Empire State of Mind

I’m back! And ready to resume blogging like a normal person. Being at home was lovely and relaxing, but once you have been bitten by the New York bug, there is nothing like returning to the city. Here are three things to celebrate:

1. I just purchased and watched this movie the other day and it was great. It was created by the same people who organized Paris j’taime and is pretty much the same in concept and format: a bunch of different directors do short vignettes on love and the city. It’s not the fastest-paced movie ever, but it’s gorgeous and definitely accessible even if you don’t know much about New York. That being said, there are all kinds of little nods and winks to the city that make the movie particularly charming to those of us who love New York.

2. “New York, Concrete jungle where dreams are made of / There’s nothing you can’t do / Now you’re in New York / These streets will make you feel brand new / the lights will inspire you” I now make a habit of listening to Jay-Z’s Empire State of Mind every time my plane approaches JFK. Look at the Manhattan skyline from above. You’ll know that everything about this song is true.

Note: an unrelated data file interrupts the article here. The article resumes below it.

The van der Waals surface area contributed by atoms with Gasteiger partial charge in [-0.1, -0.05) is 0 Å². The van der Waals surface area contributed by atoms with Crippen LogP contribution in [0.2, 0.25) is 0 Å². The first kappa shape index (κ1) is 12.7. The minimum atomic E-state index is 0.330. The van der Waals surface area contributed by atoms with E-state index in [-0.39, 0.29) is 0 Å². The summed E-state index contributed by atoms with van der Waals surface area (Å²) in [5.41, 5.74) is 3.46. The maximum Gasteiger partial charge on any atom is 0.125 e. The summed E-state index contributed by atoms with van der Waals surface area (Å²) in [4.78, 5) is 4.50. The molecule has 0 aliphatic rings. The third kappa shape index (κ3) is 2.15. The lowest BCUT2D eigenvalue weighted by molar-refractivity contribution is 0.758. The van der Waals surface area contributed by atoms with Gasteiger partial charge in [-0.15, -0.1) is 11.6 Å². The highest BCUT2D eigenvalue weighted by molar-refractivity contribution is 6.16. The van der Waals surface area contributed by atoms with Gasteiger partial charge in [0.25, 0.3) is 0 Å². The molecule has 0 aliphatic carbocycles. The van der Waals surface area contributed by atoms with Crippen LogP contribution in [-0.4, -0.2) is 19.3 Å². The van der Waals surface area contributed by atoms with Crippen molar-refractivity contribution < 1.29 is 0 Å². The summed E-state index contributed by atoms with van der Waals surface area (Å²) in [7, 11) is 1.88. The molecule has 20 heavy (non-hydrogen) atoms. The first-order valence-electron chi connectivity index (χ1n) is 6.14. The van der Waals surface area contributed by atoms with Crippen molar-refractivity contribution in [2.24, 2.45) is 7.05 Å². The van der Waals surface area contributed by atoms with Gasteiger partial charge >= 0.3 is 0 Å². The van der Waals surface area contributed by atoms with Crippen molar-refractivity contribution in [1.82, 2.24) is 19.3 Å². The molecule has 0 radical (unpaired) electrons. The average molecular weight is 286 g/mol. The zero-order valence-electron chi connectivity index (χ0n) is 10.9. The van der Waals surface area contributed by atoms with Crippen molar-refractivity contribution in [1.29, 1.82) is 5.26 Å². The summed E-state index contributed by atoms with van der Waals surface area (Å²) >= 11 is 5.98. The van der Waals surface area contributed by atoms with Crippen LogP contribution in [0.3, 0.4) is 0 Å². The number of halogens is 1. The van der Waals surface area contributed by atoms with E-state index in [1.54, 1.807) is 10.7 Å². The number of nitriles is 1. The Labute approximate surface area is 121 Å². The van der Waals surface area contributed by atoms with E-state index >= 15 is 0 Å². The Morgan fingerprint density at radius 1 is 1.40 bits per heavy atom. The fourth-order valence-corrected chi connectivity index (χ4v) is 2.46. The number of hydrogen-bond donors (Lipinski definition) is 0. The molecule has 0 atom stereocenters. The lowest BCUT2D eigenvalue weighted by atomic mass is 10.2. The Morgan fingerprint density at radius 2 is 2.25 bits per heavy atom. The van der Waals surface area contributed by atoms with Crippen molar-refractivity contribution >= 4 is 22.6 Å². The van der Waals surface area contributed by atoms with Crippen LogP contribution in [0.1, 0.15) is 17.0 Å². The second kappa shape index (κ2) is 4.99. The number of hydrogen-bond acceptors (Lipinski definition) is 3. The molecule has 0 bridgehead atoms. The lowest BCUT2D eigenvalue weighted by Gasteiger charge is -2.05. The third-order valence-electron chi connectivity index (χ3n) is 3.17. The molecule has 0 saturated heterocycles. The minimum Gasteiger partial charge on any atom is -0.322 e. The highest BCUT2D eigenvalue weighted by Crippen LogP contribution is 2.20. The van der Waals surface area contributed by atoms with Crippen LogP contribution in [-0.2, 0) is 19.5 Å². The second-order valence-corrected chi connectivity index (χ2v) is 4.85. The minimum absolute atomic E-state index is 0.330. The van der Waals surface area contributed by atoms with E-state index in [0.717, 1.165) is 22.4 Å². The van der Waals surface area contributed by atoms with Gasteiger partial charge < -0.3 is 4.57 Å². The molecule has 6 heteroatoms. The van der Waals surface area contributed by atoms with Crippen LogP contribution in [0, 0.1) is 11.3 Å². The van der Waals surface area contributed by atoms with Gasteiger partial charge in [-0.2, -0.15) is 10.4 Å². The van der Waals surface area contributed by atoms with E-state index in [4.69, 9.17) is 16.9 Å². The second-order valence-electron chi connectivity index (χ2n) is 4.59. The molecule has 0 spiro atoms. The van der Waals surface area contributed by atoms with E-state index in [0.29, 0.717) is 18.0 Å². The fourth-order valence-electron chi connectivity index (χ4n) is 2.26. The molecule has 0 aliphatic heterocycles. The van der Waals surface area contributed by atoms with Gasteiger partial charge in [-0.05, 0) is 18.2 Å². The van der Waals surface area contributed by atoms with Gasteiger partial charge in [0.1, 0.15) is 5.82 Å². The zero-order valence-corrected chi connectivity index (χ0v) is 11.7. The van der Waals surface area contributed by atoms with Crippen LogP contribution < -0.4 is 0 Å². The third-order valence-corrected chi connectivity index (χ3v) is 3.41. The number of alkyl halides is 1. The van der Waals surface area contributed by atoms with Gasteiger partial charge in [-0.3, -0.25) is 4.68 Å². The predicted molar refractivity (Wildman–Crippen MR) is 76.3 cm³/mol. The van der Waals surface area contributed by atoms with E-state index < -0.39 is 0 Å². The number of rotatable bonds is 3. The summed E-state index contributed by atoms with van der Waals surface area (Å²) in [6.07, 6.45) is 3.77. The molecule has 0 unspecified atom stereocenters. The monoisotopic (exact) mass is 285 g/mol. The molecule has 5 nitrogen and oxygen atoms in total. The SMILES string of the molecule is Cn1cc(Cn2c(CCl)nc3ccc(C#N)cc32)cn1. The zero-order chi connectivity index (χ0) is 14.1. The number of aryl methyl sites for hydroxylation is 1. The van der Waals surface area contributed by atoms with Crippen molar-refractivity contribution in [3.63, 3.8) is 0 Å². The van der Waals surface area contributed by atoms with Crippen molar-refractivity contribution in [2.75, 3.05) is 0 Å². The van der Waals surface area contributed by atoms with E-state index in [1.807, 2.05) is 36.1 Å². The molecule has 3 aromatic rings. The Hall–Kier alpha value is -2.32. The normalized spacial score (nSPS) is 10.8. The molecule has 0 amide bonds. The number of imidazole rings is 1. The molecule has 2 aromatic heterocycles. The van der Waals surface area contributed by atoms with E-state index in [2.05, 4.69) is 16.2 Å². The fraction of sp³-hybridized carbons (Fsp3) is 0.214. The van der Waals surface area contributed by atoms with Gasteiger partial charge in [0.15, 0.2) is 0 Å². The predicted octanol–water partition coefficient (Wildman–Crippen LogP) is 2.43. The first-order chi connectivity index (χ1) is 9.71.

3. There are lots of cliches about New York. And as a New Yorker, I feel like we often ignore them or dismiss them as part of a naive fantasy kept alive by over-zealous Midwesterners wandering around Midtown in safari vests triumphantly wielding telephoto zoom lenses and street-vendor hot dogs as if this gives them a new, gritty perspective on the city. However, there are moments when I see something that is so New York that I cannot help but get a gooey feeling in my heart and remember how amazing our city is. Last night I was walking to a friend’s apartment a few blocks away. On the way, I passed this little cafe/deli place, as always, but last night there was a scene that could have been a postcard. There were about ten men of widely varying ages and about six different ethnicities huddled around a backgammon game. They could not have been dressed more differently or seemed less likely to be gathered together. Yet there they were, completely absorbed in the game and each other, laughing at each other and taunting each other at every move in the game. I had to smile as I walked by because on some level I really do think there’s something that unites everyone who lives in New York. As different as we may seem and as much as we piss each other off on a daily basis, ultimately there’s something that draws all of us to the city. I’m glad to be back.


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